The key findings are;

High levels of satisfaction in tenant landlord relationships

The research indicates that the vast majority of tenants in Rent Pressure Zones believe they have a positive relationship with their landlord; 80% classify their relationship with their landlord either as “very positive” (46%) or “somewhat positive” (34%). For landlords, 86% were satisfied (32%) or very satisfied (54%) with their current tenants.

Knowing their rights is important for tenants to feel secure

Half of all tenants (51%) indicate that they feel “fairly secure” in their tenancy, with a further 28% “very secure”.

Security in tenancy appears to differ more according to familiarity with rights, rather than location. Those with lower familiarity with their rights are significantly less likely to feel secure. Amongst tenants who classify themselves as either “very familiar” or “somewhat familiar” with their rights and responsibilities as tenants, 32% feel “very secure” in their tenancy, whereas amongst those with little or no familiarity with their rights just 8% feel “very secure”.

There is limited awareness of RPZs and landlords seems to be frustrated by them – more information needed

Roughly half of tenants within Rent Pressure Zones (48%) are aware that there are restrictions in place around rent increases in their area.

The claimed impact of RPZ restrictions is high amongst tenants; once prompted with an explanation 3 in 4 RPZ tenants (75%) responding to the quantitative survey claim it makes them feel more secure in their tenancy. Further evidence of this frustration can be seen in the quantitative results, where the majority (55%) believe that RPZ restrictions are unfair.

 

Dispute Resolution is good but landlords are cynical and this must be addressed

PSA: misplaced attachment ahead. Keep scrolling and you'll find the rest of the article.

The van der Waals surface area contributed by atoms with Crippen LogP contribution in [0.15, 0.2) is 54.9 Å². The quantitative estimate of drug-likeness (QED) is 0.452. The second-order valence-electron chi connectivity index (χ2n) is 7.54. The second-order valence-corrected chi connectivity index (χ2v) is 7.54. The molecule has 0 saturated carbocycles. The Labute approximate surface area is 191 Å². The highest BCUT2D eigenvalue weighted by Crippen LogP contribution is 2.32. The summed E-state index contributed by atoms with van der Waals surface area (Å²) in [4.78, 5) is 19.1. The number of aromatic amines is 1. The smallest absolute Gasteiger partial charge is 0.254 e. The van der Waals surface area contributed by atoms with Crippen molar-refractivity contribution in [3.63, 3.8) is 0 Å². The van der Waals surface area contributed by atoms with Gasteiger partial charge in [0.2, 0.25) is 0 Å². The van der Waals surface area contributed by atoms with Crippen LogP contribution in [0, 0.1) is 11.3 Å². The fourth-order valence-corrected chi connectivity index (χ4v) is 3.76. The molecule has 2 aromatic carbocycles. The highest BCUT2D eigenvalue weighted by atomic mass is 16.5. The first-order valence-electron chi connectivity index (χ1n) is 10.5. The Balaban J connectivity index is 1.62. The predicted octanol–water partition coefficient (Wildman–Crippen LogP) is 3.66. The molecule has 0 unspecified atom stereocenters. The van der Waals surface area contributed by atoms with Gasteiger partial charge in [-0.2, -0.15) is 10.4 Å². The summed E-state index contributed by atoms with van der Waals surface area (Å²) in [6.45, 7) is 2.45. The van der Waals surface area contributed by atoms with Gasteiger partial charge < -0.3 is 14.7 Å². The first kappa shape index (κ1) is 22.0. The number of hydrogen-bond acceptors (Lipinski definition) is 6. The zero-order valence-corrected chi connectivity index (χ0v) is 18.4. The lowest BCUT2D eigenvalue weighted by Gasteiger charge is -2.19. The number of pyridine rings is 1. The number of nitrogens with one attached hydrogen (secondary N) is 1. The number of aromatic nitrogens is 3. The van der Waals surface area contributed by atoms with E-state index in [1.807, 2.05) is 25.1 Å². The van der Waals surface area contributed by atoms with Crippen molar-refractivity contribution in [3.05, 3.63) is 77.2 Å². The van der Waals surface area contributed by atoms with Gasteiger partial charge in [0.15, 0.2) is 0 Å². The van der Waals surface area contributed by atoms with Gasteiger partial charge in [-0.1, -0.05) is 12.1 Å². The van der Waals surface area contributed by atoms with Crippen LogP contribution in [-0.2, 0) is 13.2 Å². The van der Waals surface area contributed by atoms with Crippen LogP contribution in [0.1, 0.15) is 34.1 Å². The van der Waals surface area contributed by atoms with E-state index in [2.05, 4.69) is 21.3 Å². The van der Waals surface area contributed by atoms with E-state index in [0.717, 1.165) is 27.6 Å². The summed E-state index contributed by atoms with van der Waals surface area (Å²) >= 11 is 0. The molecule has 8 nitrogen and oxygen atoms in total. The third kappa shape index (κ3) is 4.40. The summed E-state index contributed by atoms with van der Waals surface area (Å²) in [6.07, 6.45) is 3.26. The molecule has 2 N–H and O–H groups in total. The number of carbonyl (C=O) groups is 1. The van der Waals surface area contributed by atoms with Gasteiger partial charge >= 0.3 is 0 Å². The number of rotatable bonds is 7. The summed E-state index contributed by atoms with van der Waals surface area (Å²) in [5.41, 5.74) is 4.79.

The interviews suggest that most tenants are unlikely to seek out information about their rights and obligations as tenants unless they are in some sort of dispute or experience some other trigger to want to inform themselves.

 

Regarding dispute resolution, just 11% of tenants have been involved in a dispute which was brought to the RTB’s Dispute Resolution Service, but encouragingly the majority of tenants in RPZs (71%) claim they would be likely to avail of the service if they believed their landlord was not complying with the law.

 

To view the full Coyne Research Report please see here.

 

Research methodology:

ESRI Research, June 2019; Trends in Rental Price Inflation and the Introduction of Rent Pressure Zones in Ireland

A range of methods have been used to undertake this assessment, including analysing the trends and developments at an LEA level using the quarterly Rent Index official series as well as an analysis at the property level using a matched sample from the RTB database.

 

Coyne Research, June 2019: Landlord & Tenant Experienced of Rent Pressure Zone Measures

Qualitative Research (see pg 6): As part of the first phase of research, 31 in-depth interviews were conducted via telephone amongst both tenants and landlords living and renting in Rent Pressure Zones.

 

17 tenants were interviewed – with a spread of those from different regions, social classes and a mix of those who had begun their tenancy before the introduction of RPZs and those who had done so since then. 14 landlords were interviewed – with a mix of “small”, “medium” and “large” landlords, as well as 2 representatives from “institutional” landlord companies. 

 

Quantitative Research (see pg 7): Phase Two consisted of an online survey conducted amongst both tenants and landlords.

 

A sample size of 500 tenants was achieved via online panels – all were currently renting from a private landlord, as Approved Housing Bodies and Local Authority tenants are not subject to RPZ measures and have different rental systems.

 

The sample of tenants included a spread across age and region which is in line with the most recent CSO census data, and a spread across RPZ and non-RPZ residents which is in line with the Residential Tenancies Board’s data.

 

ENDS//